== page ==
“The way it’s been described to me is there’s been a perfect storm of excess milk supply influenced by events in Russia, Europe and China and in New Zealand and Australia and that’s led to these prices,” Mr English told reporters. . .

Alliance shareholders force a special meeting – Fiona Rotherham:

(BusinessDesk) – Disgruntled Alliance Group shareholders have gathered sufficient support to force a special meeting to discuss the potential benefits and risks of a merger with fellow cooperative Silver Fern Farms.

Balfour farmer Jeff Grant, who along with rural accountant and farmer, Gaye Cowie, have been gathering the required 5 percent of proxy forms needed to force the special meeting, say they have sent 7 percent to the company for verification.

The move matches a similar one by Silver Fern Farms shareholders to force a special meeting within their own meat cooperative. . .

Property searched, 2 charged – Lynda van Kempen:

A six-month police investigation led to two arrests yesterday in connection with several incidents of alleged poaching in Central and South Otago.

About 20 police, including the armed offenders squad and Alexandra and Omakau officers, carried out a search of an Ida Valley property yesterday morning and seized ammunition, two 4WD vehicles and a quad bike, Sergeant Derek Ealson, ofAlexandra, said.

Following the search, a 27-year-old man and 28-year-old woman, both of Central Otago, were charged with 12 offences relating to unlawful hunting, trespass, unlawful possession of firearms and possession of cannabis, he said. . .

Family tips contribute to success in judging – Sally Rae:

Stud sheep breeding is in Ben Sutherland’s blood.

Mr Sutherland (19), who comes from Benmore Station, near Omarama, has inherited a long standing family interest in and passion for farming.

His great grandfather, H. J. Andrew, farmed Punchbowl, near Maheno, with well known Southdown and Poll Dorset sheep studs, while his grandfather, Jim Sutherland, founded the Benmore merino stud. . .

Man sells human-like sheep to save his sanity – Emma Cropper:

Owners of a lodge near Arthurs Pass have become so fed up with one of their lambs they sent out an online plea for someone to take the animal off their hands.

The animal enjoys hanging out with humans a little bit too much, and it’s driving the owners crazy.

Grasmere Lodge owner Thomas Butler says ‘Marcus’ has a taste for the finer things in life, and he’s getting too cosy with the luxury alpine lodge they call home. He follows them everywhere, chews on the plants, poops on the doorstep and regularly jumps into the car for a ride. . .

 


Rural round-up

July 18, 2015

Bumble-bee sniffing dog creating a buzz – Kanoa Lloyd:

Bumblebee numbers are in decline around the world, and that’s not good news for the fruit and vegetable industry, which relies on the insects and their honeybee cousins for pollination.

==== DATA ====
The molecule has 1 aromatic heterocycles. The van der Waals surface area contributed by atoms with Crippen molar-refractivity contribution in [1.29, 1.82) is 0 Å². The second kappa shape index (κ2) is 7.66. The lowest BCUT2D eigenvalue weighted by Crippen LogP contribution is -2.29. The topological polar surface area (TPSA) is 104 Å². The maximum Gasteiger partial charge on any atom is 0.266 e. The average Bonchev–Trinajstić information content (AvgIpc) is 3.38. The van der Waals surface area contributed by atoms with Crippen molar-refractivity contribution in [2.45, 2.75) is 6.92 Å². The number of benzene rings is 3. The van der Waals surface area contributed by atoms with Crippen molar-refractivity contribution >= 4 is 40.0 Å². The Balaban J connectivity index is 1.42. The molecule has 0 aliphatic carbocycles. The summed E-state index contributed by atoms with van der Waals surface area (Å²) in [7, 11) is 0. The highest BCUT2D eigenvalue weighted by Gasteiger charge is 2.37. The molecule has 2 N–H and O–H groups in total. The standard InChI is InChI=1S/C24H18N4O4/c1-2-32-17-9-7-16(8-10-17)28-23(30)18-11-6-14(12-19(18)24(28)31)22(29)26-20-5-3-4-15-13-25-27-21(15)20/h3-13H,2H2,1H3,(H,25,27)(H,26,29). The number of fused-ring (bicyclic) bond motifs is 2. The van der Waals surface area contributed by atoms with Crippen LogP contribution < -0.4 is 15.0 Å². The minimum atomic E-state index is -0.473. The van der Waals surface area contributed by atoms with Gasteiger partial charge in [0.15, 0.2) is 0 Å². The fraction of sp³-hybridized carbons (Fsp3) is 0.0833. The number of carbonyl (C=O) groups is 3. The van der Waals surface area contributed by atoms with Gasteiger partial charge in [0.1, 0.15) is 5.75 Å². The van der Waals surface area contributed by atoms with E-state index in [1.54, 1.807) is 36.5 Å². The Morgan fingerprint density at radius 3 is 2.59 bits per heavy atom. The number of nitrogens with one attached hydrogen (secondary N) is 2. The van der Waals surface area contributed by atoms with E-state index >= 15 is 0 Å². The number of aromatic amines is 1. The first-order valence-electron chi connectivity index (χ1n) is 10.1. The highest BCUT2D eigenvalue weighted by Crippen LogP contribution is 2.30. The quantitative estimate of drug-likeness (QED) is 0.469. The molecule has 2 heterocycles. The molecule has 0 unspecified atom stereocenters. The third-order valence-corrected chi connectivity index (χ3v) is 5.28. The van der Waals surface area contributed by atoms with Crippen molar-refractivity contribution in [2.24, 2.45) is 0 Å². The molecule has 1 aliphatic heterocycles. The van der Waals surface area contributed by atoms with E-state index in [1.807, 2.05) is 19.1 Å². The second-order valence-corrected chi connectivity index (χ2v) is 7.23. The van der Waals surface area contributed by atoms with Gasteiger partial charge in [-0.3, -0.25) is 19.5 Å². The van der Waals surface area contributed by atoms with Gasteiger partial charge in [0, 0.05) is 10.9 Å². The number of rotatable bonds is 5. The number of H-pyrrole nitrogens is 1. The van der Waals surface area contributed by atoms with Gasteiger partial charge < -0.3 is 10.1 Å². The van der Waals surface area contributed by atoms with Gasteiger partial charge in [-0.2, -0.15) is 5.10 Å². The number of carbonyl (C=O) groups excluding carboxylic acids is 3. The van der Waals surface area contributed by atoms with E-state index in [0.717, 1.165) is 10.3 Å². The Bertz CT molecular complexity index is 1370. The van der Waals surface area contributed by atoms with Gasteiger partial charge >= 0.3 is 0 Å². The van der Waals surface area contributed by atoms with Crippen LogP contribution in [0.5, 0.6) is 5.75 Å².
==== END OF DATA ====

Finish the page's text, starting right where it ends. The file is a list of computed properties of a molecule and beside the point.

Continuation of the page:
So Plant and Food Research has brought in a very special helper – Ollie the Bumblebee dog.

Ollie and his owner, pollination scientist David Pattemore, are learning how to sniff out bumblebee queens in an effort to help Kiwi growers. . .

Feedback delays launch of dairy accord:

The launch of a dairy industry workplace accord has been delayed by months because of the amount of feedback it has received.

DairyNZ is creating the accord with hopes of lifting employment standards on farms and helping farmers employ and retain skilled staff.

It was due to be launched in May but has been delayed until after calving in September. . .

Swamp Kauri rules strengthened:

The Ministry for Primary Industries (MPI) is making changes to swamp kauri rules which will improve transparency, clarity and oversight of the law.

The Ministry’s director spatial, forestry and land management, Aoife Martin, says there is already strong regulatory oversight of swamp kauri and the new measures will continue to ensure that operators are playing by the rules.

“Overall it will mean that MPI and regional councils get more detailed information from operators at every stage of the process.” . . .

 

New moves to tighten swamp kauri management:

Primary Industries Minister Nathan Guy has welcomed a range of new operational changes announced today to improve the transparency, clarity and enforcement of rules around swamp kauri.

“Last month I asked the Ministry for Primary Industries to look at any improvements that could be made in managing the milling and exporting of swamp kauri stumps.

“I’m pleased to see such a comprehensive package of measures announced today, and this has been welcomed by Northland Regional Council and the wider industry.” . .

Shortage of fertiliser freight truck drivers:

The country could soon be facing a shortage of drivers for fertiliser haulage trucks.

The New Zealand Groundspread Fertiliser Association is driving a campaign to attract young workers into the industry, in which the current workforce is ageing.

Immediate past president Stuart Barwood said an appealing aspect of the job was that no student loan was needed because companies trained their employees to work towards a qualification. . .

Bayer Hawkes Bay Young Viticulturist of the Year 2015 announced: